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Mail 243 February 3 - 9, 2003






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Monday  February 3, 2003

There was a great deal of mail Saturday and Sunday concerning the Columbia disaster, and what can be done. Go see that first...

> Does anyone know if there is an MP3 version of A Fire In The Sky?

There is one at

The link is from the NSS CD page at Prometheus Music: 

Hope this helps!

v/r, dh

Alas that's the crazy jazzed up version that NSS put out. It was better as a simple song done by Jordin Kare accompanying himself. If I can get hold of him for permission maybe I can rip it myself. Meanwhile, Julia Ecklar's The Phoenix is very appropriate. Thanks. On that subject I add this letter largely because of the accompanying disclaimer:

Does anyone know if there is an MP3 version of A Fire In The Sky? It would be fitting - yes of course there is - in fact you have already linked to it at
  scroll down, free registration required.

Last I knew Jordin Kare was still asking for a clean legal copy of the Buzz Aldrin interview - video or audio - the Kare's may well have such by now.

The information in this transmission is intended to be totally worthless and devoid of any benefit to anyone with the exception of, possibly, the intended recipient. If you received this communication in error or if you accidentally read it when it wasn't addressed to you, then please immediately delete all of your saved game files and email addresses and then energetically beat yourself about the head and shoulders with a recent technology publication of your choice. All other more intelligent actions taken in response to this information are prohibited, so there.

So there indeed.

SSTO discussions. Continued from last week:

I was an SSTO fan for many years. Now I am skeptical to the point of seeing reusability--on the launch vehicle level at least--as a fetish arising out of undisciplined thinking. Given the current state of technology, it just doesn't make any engineering sense to put into space anything that isn't going to stay there, no matter how valuable/rare it is perceived to be. The one exception is, of course, humans.

For this reason, I think NASA should develop a minimum mass/size reusable crew vehicle for 6-8 personnel, designed to be flown as a payload on current heavy lifters. NASA should then buy launch services for these vehicles and other Administration cargoes on the open market. Only after securing future manned spaceflight capabilities on such a rational platform should NASA spend any money on next-gen stuff.

Sorry, Jerry...I know what you believe, and I understand why, but first things first. US manned spaceflight is ready to go down the drain because of over-reaching and fuzzy thinking. Let's get it working again before trying to leap ahead.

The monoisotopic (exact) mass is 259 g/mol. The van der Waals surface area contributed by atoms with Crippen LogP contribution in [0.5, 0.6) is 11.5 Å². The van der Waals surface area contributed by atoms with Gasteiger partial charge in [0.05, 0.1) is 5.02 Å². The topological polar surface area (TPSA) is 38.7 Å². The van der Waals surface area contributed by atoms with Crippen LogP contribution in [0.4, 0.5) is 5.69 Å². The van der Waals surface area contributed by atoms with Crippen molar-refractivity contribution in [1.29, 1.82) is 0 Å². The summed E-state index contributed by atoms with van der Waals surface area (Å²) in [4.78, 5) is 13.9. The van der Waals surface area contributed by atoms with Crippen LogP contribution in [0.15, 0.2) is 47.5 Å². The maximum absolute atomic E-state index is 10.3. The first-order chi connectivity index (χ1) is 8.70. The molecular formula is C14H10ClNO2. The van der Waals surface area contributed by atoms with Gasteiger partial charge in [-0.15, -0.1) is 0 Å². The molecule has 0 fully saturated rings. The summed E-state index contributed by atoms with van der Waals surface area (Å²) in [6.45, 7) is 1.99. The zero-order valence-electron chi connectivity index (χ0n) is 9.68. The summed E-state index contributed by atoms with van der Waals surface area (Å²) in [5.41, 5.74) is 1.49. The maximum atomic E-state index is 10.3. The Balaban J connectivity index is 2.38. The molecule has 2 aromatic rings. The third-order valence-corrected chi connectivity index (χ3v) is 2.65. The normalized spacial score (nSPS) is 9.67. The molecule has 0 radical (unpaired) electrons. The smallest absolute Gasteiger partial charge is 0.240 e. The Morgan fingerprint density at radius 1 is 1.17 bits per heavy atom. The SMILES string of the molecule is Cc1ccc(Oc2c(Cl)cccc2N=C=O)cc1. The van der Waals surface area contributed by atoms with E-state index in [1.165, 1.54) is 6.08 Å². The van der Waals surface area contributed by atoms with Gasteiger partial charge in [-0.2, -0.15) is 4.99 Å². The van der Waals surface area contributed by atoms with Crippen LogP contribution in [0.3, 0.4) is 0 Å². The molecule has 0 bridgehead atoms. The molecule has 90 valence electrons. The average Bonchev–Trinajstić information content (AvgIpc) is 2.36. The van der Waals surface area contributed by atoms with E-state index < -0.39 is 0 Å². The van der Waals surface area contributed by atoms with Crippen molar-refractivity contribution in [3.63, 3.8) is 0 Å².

Tony Evans

Thank you for sharing that with me. Let's see: you think I am a fetishist for wanting an SSX X program, while you will trust NASA to develop an entirely new kind of "man rated" ship to be flown off expendables, and to do that in some reasonable time frame.

I see.

As to your first revelation, that it makes no sense to put anything in space that doesn't stay there, that may be true, but it says nothing about costs of getting it there. On the face of it, throwing away the rocket is a pretty expensive proposition: it may be the right idea, but it's not intuitive. The intuitive notion is to have ships whose cost of flight is fuel driven. Granted, if rockets -- motors, avionics, fairing, the whole magilla -- were free then expendables would be the obvious way to go because the launch costs would be related only to the fuel costs. The point is that they are not free. Moreover, big dumb expendable boosters -- one of the serious alternatives to reusable space ships -- have the inherent problem that all the payload goes to one orbit. You need means of redistributing packages to where you want them after they get there. Sometimes that is not a problem. Sometimes it is.

In other words, the concept of reusable spacecraft comes out of an operations analysis -- greater flexibility of space operations, and thus making more missions possible -- and pure cost analysis. On that last: "man rating" of expendables is very expensive for obvious reasons. "Man rating" of aircraft is done differently, as it would be for space ships that have flown many times. Which would you rather ride to space and back: a ship which has, itself, flown to space and back fifty times without being disassembled between flights; or a ship that has made 28 flights in over 20 years, and was so thoroughly "refurbished" between flights that much of it was in essence a brand new ship each time?

Reusable ships are tested for reliability by flying them. Expendables are "man rated" through analysis.

I realize all this seems fetishistic, but I at least think it's just analysis.


"I think NASA should develop" says Mr. Evans. Why NASA? Why not private business?